New law targets meth producersPublished 3:57pm Tuesday, July 17, 2012
Recent measures taken by Alabama Legislators to limit the sale of cold and allergy medicines are having a noticeable impact on the war against meth production across the state.
NPLEx, or the National Precursor Log Exchange, is an electronic logging system used by pharmacies and law enforcement to track sales of over-the-counter medications containing pseudoephedrine (PSE), a common precursor to methamphetamine.
When someone goes into a drug store with the intention of buying a product like Sudafed or Zyrtec-D, identification is required. Thanks to the NPLEx system, this screening process now tells the person behind the counter how much an individual has purchased in the past month.
There’s a limit to how much an individual can purchase within a certain amount of time — if they exceed that limit, then the purchase is blocked.
Officials with the Consumer Health Products Association (CHPA) said that while this system won’t completely end meth production in the state, it would go a long way towards solving the problem.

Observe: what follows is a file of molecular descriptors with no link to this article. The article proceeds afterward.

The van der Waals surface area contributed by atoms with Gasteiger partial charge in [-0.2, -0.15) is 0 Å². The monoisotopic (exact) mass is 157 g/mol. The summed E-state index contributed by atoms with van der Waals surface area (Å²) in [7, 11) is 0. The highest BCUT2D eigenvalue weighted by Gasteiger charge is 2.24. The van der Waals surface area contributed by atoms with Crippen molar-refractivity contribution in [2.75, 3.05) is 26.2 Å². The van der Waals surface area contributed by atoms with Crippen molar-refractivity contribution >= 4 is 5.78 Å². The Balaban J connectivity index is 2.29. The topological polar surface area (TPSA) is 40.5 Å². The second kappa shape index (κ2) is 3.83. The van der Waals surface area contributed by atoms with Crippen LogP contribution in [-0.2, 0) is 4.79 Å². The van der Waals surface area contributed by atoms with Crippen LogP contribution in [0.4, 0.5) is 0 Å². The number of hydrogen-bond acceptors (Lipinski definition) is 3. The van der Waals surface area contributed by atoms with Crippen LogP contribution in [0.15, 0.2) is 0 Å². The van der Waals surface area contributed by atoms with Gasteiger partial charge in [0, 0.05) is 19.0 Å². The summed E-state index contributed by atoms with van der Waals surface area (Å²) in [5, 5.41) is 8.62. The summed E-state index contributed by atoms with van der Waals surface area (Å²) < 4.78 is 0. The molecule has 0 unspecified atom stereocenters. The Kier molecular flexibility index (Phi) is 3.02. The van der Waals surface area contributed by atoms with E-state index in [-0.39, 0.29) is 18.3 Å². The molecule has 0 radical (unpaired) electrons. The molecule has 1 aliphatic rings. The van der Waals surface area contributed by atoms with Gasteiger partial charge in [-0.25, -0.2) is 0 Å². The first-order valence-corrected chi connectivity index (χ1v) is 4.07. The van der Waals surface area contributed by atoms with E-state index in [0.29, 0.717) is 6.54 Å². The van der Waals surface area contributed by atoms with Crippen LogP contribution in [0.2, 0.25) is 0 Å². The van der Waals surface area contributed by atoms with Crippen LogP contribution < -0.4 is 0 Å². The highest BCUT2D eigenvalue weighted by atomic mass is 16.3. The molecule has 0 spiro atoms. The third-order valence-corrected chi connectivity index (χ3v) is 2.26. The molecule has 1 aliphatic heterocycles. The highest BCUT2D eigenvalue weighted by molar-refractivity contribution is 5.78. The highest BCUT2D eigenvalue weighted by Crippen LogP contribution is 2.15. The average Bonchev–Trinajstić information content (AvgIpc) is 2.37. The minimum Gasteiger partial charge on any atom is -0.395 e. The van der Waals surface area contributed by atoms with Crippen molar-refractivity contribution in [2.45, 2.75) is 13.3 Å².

While a significant amount of meth is transported into the state, there is still some meth produced locally from purchasing mass quantities of PSE products like cold and allergy medicine, and this system has prevented people from buying more than a person might reasonably need within a certain amount of time.
In the first six months of 2012, NPLEx has blocked the sale of 100 boxes of PSE products in Butler County alone, accounting for more than 243 grams that could have been used illegally.
Several additional provisions are being made in the state of Alabama to complement the NPLEx system.
The Legislature passed a new law in April that could make Alabama one of the toughest areas of America for a meth cook, and a number of additional steps have make it very difficult for someone to produce the drug.
One of the ways meth producers have attempted to circumvent the NPLEx system is smurfing, which involves paying several individuals to buy drugs separately (as opposed to one individual making a bulk purchase). Smurfing is now a felony under the new law.
The NPLEx system will also now track to see if a purchaser has felony convictions for drug paraphernalia.
Local law enforcement officials in Butler County and throughout the state have worked effectively to curb meth production in the area using this new system.
Greenville Police Department Chief Lonzo Ingram thinks NPLEx is a great idea.
“Anything we can do to help us get people before they start making and selling meth is always a good thing,” Ingram said. “Meth is a very dangerous drug — a lot more dangerous than people think it is.”